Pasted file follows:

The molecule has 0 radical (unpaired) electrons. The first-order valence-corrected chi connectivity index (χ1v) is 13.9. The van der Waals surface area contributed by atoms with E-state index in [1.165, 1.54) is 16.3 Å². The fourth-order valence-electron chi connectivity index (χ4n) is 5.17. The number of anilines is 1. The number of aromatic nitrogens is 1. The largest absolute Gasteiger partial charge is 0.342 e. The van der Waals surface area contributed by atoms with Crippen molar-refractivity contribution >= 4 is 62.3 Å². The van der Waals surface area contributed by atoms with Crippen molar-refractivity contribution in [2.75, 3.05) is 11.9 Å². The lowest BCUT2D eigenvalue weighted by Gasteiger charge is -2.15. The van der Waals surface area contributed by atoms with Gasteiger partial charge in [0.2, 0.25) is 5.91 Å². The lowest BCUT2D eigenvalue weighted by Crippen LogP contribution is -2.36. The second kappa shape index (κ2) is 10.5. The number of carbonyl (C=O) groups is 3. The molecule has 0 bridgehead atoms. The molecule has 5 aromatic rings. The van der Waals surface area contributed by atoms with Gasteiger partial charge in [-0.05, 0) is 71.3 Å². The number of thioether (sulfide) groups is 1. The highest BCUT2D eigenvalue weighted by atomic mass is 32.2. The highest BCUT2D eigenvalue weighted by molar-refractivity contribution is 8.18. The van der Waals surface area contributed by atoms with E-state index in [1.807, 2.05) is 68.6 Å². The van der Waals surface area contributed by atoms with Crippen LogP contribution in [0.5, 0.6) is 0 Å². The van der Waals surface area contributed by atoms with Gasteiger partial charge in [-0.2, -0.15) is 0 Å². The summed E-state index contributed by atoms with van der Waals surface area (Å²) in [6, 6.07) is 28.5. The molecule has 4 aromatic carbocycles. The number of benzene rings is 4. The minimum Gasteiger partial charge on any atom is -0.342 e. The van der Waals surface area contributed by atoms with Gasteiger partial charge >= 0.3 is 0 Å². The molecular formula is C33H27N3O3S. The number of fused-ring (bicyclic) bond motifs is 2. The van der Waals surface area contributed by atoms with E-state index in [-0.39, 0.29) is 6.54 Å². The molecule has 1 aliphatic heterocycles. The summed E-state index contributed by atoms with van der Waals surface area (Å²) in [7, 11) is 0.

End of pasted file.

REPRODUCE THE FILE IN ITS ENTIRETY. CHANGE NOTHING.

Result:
The molecule has 0 radical (unpaired) electrons. The first-order valence-corrected chi connectivity index (χ1v) is 13.9. The van der Waals surface area contributed by atoms with E-state index in [1.165, 1.54) is 16.3 Å². The fourth-order valence-electron chi connectivity index (χ4n) is 5.17. The number of anilines is 1. The number of aromatic nitrogens is 1. The largest absolute Gasteiger partial charge is 0.342 e. The van der Waals surface area contributed by atoms with Crippen molar-refractivity contribution >= 4 is 62.3 Å². The van der Waals surface area contributed by atoms with Crippen molar-refractivity contribution in [2.75, 3.05) is 11.9 Å². The lowest BCUT2D eigenvalue weighted by Gasteiger charge is -2.15. The van der Waals surface area contributed by atoms with Gasteiger partial charge in [0.2, 0.25) is 5.91 Å². The lowest BCUT2D eigenvalue weighted by Crippen LogP contribution is -2.36. The second kappa shape index (κ2) is 10.5. The number of carbonyl (C=O) groups is 3. The molecule has 0 bridgehead atoms. The molecule has 5 aromatic rings. The van der Waals surface area contributed by atoms with Gasteiger partial charge in [-0.05, 0) is 71.3 Å². The number of thioether (sulfide) groups is 1. The highest BCUT2D eigenvalue weighted by atomic mass is 32.2. The highest BCUT2D eigenvalue weighted by molar-refractivity contribution is 8.18. The van der Waals surface area contributed by atoms with E-state index in [1.807, 2.05) is 68.6 Å². The van der Waals surface area contributed by atoms with Crippen LogP contribution in [0.5, 0.6) is 0 Å². The van der Waals surface area contributed by atoms with Gasteiger partial charge in [-0.2, -0.15) is 0 Å². The summed E-state index contributed by atoms with van der Waals surface area (Å²) in [6, 6.07) is 28.5. The molecule has 4 aromatic carbocycles. The number of benzene rings is 4. The minimum Gasteiger partial charge on any atom is -0.342 e. The van der Waals surface area contributed by atoms with Gasteiger partial charge >= 0.3 is 0 Å². The molecular formula is C33H27N3O3S. The number of fused-ring (bicyclic) bond motifs is 2. The van der Waals surface area contributed by atoms with E-state index in [-0.39, 0.29) is 6.54 Å². The molecule has 1 aliphatic heterocycles. The summed E-state index contributed by atoms with van der Waals surface area (Å²) in [7, 11) is 0.